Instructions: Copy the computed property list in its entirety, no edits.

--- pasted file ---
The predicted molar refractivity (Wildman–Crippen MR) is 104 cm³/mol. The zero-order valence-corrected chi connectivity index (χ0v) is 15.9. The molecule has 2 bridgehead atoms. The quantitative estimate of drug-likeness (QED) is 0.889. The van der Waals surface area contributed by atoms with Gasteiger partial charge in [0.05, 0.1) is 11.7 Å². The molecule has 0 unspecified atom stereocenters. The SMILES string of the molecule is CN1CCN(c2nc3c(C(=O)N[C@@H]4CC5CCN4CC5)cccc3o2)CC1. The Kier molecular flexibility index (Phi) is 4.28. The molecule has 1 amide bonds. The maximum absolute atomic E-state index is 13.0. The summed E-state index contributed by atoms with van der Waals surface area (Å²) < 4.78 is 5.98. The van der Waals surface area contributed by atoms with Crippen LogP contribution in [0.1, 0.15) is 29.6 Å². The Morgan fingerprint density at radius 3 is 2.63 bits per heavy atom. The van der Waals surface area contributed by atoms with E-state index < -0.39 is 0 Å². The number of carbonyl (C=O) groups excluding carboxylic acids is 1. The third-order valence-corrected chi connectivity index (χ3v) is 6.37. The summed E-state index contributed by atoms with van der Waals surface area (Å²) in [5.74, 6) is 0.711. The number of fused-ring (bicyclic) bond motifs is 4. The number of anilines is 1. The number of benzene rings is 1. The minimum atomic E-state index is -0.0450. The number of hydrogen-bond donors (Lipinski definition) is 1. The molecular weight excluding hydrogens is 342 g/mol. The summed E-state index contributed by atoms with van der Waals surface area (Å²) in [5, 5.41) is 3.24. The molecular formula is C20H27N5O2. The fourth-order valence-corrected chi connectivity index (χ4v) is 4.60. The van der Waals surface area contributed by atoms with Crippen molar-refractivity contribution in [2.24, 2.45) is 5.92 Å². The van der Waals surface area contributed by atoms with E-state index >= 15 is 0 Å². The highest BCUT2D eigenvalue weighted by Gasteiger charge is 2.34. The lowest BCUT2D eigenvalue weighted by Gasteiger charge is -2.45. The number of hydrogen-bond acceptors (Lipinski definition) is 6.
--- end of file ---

The predicted molar refractivity (Wildman–Crippen MR) is 104 cm³/mol. The zero-order valence-corrected chi connectivity index (χ0v) is 15.9. The molecule has 2 bridgehead atoms. The quantitative estimate of drug-likeness (QED) is 0.889. The van der Waals surface area contributed by atoms with Gasteiger partial charge in [0.05, 0.1) is 11.7 Å². The molecule has 0 unspecified atom stereocenters. The SMILES string of the molecule is CN1CCN(c2nc3c(C(=O)N[C@@H]4CC5CCN4CC5)cccc3o2)CC1. The Kier molecular flexibility index (Phi) is 4.28. The molecule has 1 amide bonds. The maximum absolute atomic E-state index is 13.0. The summed E-state index contributed by atoms with van der Waals surface area (Å²) < 4.78 is 5.98. The van der Waals surface area contributed by atoms with Crippen LogP contribution in [0.1, 0.15) is 29.6 Å². The Morgan fingerprint density at radius 3 is 2.63 bits per heavy atom. The van der Waals surface area contributed by atoms with E-state index < -0.39 is 0 Å². The number of carbonyl (C=O) groups excluding carboxylic acids is 1. The third-order valence-corrected chi connectivity index (χ3v) is 6.37. The summed E-state index contributed by atoms with van der Waals surface area (Å²) in [5.74, 6) is 0.711. The number of fused-ring (bicyclic) bond motifs is 4. The number of anilines is 1. The number of benzene rings is 1. The minimum atomic E-state index is -0.0450. The number of hydrogen-bond donors (Lipinski definition) is 1. The molecular weight excluding hydrogens is 342 g/mol. The summed E-state index contributed by atoms with van der Waals surface area (Å²) in [5, 5.41) is 3.24. The molecular formula is C20H27N5O2. The fourth-order valence-corrected chi connectivity index (χ4v) is 4.60. The van der Waals surface area contributed by atoms with Crippen molar-refractivity contribution in [2.24, 2.45) is 5.92 Å². The van der Waals surface area contributed by atoms with E-state index >= 15 is 0 Å². The highest BCUT2D eigenvalue weighted by Gasteiger charge is 2.34. The lowest BCUT2D eigenvalue weighted by Gasteiger charge is -2.45. The number of hydrogen-bond acceptors (Lipinski definition) is 6.